March 7, 2016
Giant reed is a photosynthetic outlier, study finds
Arundo donax, a giant reed that grows in the Mediterranean climate zones of the world, isn’t like other prolific warm-weather grasses, researchers report. This grass, which can grow annually to 6 meters (nearly 20 feet) in height, uses a type of photosynthesis that is more common to crop plants like soybeans, rice and peanuts.
The new findings are published in Scientific Reports, a Nature publishing group journal.
“Most highly productive grasses, like sugarcane, miscanthus and switchgrass, use these types of photosynthesis called C4, which we know to be very efficient,” said study leader Stephen Long, a professor of crop sciences and of plant biology at the University of Illinois. “We confirmed that giant reed uses C3, a less efficient type of photosynthesis, and yet it’s really productive. We just had to find out how.”
The new findings could help scientists improve C3 photosynthesis in other plants.
Only a few detailed studies have evaluated the productivity of Arundo donax, “but some studies suggest it could produce as much as 60 tons of dry matter per hectare,” Long said. “That’s about the maximum you’d ever see from Miscanthus x giganteus, also known as giant elephant grass, a C4 grass that, as its name suggests, is considered very productive.”
For this reason, Arundo donax has attracted attention as a potential bioenergy crop despite questions about its invasive tendencies.
In the new study, the researchers focused on a naturally growing stand of Arundo donax in a mixed, five-acre site in southern Portugal. They measured how quickly the grass took in carbon dioxide and lost water through the pores in its leaves, the amount of chlorophyll in the leaves, how much light upper and lower leaves received or reflected, and how efficiently they photosynthesized in high- and low-light conditions.
These measurements offered insight into some of the factors that make the plant so productive.
“We found first of all that it is a classical C3 plant. It has all the properties of C3 photosynthesis and none of those of C4,” Long said.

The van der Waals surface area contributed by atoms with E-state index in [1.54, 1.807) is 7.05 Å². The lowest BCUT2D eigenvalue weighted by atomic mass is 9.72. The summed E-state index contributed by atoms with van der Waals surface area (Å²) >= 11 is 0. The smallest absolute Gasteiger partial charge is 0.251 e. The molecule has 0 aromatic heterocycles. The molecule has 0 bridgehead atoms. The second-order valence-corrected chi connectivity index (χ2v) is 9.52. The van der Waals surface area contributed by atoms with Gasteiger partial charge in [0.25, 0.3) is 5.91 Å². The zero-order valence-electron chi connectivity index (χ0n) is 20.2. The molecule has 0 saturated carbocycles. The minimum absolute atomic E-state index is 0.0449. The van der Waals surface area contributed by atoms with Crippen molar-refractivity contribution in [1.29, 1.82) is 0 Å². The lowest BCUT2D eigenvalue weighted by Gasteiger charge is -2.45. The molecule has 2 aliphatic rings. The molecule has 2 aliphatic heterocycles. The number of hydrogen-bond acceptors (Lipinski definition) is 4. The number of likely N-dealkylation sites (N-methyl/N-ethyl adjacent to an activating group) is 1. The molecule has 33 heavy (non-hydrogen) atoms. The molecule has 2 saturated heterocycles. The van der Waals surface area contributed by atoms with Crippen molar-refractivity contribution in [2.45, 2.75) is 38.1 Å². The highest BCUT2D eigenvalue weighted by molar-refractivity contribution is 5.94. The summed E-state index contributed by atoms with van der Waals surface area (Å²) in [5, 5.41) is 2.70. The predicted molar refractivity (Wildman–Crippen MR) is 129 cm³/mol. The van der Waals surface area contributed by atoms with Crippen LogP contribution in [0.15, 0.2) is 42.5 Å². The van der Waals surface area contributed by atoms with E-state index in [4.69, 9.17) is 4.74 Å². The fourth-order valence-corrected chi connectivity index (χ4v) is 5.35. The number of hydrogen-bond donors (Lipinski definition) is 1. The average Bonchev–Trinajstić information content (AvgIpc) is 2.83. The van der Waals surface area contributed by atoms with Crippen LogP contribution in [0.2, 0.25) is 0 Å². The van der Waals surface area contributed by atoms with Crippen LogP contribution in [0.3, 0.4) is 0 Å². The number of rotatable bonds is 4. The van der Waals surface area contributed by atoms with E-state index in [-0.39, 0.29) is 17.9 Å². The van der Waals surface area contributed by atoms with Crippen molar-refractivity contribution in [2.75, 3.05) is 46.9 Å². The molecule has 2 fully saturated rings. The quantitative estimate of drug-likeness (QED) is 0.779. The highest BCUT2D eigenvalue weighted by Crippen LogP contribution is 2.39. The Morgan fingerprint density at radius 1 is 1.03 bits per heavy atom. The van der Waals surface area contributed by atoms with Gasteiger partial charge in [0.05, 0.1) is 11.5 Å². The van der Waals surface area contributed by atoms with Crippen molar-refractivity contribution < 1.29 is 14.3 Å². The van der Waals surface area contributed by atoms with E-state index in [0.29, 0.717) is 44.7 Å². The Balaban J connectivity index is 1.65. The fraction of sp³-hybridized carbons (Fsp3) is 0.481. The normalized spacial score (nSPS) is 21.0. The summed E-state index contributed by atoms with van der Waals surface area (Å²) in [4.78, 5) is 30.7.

“It produces a lot of leaves, and while the top leaves are getting a lot of sunlight, the lower leaves are shaded,” he said. “We found that the plant’s shade photosynthesis is very efficient, so the lower leaves are producing a lot of chlorophyll to capture what light is getting to them, and the plant is using that at maximum efficiency.”
In C3 plants, the enzyme that catalyzes the uptake of carbon dioxide is known as Rubisco.
“We found that in Arundo donax the activity of Rubisco in the intact leaf was exceptionally high, as was its capacity to generate the reductant that biochemically reduces the assimilated carbon dioxide to carbohydrate,” Long said.
The researchers also found that, contrary to their expectations, Arundo donax used no more water per unit of carbon absorbed into its tissues than other C3 plants, Long said. Some had suggested that it boosted photosynthesis by opening the pores in its leaves very wide, taking in a lot of carbon dioxide but also wasting water. Other C3 plants, like some cotton cultivars that rely on irrigation, do this, Long said. They are productive, but have low water-use efficiency because they lose a lot of water through their leaves.
“Giant reed is a deep-rooting plant, so it’s able to get plenty of water. But it’s not using that water any less efficiently than other C3 plants,” Long said.
“What we were really investigating here was the scientific question: How does this plant achieve this high productivity?” he said.
Some had suggested that the plant uses C4 photosynthesis or that it achieves its high productivity by guzzling water, he said. But the new study establishes that neither hypothesis is true.
“We’re obviously excited that we’ve finally settled this mystery,” he said.
The paper "High C3 photosynthetic capacity and high intrinsic water use efficiency underlies the high productivity of the bioenergy grass Arundo donax" was published in Scientific Reports and is available online. Stephen Long is a researcher in the Carl R. Woese Institute for Genomic Biology at the U of I.
Source: Steve Long
Writer: Diana Yatesview full article